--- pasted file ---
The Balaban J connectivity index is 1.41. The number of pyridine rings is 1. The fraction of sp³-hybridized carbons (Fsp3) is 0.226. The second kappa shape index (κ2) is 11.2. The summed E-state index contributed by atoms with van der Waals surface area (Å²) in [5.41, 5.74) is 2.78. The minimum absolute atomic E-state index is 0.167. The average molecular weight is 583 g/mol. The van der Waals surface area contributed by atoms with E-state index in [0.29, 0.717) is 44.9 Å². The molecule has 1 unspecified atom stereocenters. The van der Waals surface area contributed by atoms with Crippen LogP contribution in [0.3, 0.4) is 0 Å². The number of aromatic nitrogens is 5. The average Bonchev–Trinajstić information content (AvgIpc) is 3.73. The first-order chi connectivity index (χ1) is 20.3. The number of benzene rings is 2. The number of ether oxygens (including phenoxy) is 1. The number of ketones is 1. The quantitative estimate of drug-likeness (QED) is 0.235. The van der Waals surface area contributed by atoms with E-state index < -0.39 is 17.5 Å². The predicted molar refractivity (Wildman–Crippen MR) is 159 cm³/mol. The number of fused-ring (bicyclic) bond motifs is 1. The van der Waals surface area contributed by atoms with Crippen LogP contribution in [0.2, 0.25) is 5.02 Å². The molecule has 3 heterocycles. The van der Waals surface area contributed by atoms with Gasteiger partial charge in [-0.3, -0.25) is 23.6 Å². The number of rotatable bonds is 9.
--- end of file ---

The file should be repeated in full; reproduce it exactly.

The Balaban J connectivity index is 1.41. The number of pyridine rings is 1. The fraction of sp³-hybridized carbons (Fsp3) is 0.226. The second kappa shape index (κ2) is 11.2. The summed E-state index contributed by atoms with van der Waals surface area (Å²) in [5.41, 5.74) is 2.78. The minimum absolute atomic E-state index is 0.167. The average molecular weight is 583 g/mol. The van der Waals surface area contributed by atoms with E-state index in [0.29, 0.717) is 44.9 Å². The molecule has 1 unspecified atom stereocenters. The van der Waals surface area contributed by atoms with Crippen LogP contribution in [0.3, 0.4) is 0 Å². The number of aromatic nitrogens is 5. The average Bonchev–Trinajstić information content (AvgIpc) is 3.73. The first-order chi connectivity index (χ1) is 20.3. The number of benzene rings is 2. The number of ether oxygens (including phenoxy) is 1. The number of ketones is 1. The quantitative estimate of drug-likeness (QED) is 0.235. The van der Waals surface area contributed by atoms with E-state index < -0.39 is 17.5 Å². The predicted molar refractivity (Wildman–Crippen MR) is 159 cm³/mol. The number of fused-ring (bicyclic) bond motifs is 1. The van der Waals surface area contributed by atoms with Crippen LogP contribution in [0.2, 0.25) is 5.02 Å². The molecule has 3 heterocycles. The van der Waals surface area contributed by atoms with Gasteiger partial charge in [-0.3, -0.25) is 23.6 Å². The number of rotatable bonds is 9.